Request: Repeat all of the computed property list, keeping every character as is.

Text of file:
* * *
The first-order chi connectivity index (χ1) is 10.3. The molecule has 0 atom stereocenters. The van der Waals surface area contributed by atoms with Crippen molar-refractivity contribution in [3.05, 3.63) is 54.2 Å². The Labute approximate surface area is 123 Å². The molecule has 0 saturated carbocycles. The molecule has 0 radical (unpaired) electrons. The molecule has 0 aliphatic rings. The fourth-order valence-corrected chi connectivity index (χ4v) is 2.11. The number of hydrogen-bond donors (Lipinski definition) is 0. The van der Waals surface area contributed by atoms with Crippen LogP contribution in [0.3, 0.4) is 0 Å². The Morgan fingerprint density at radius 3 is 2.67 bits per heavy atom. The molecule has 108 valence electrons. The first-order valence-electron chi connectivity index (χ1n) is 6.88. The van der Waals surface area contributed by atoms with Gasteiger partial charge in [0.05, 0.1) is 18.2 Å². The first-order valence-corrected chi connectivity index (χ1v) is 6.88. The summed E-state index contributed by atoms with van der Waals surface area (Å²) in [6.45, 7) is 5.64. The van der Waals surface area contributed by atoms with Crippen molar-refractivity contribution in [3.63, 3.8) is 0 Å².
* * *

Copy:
The first-order chi connectivity index (χ1) is 10.3. The molecule has 0 atom stereocenters. The van der Waals surface area contributed by atoms with Crippen molar-refractivity contribution in [3.05, 3.63) is 54.2 Å². The Labute approximate surface area is 123 Å². The molecule has 0 saturated carbocycles. The molecule has 0 radical (unpaired) electrons. The molecule has 0 aliphatic rings. The fourth-order valence-corrected chi connectivity index (χ4v) is 2.11. The number of hydrogen-bond donors (Lipinski definition) is 0. The van der Waals surface area contributed by atoms with Crippen LogP contribution in [0.3, 0.4) is 0 Å². The Morgan fingerprint density at radius 3 is 2.67 bits per heavy atom. The molecule has 108 valence electrons. The first-order valence-electron chi connectivity index (χ1n) is 6.88. The van der Waals surface area contributed by atoms with Gasteiger partial charge in [0.05, 0.1) is 18.2 Å². The first-order valence-corrected chi connectivity index (χ1v) is 6.88. The summed E-state index contributed by atoms with van der Waals surface area (Å²) in [6.45, 7) is 5.64. The van der Waals surface area contributed by atoms with Crippen molar-refractivity contribution in [3.63, 3.8) is 0 Å².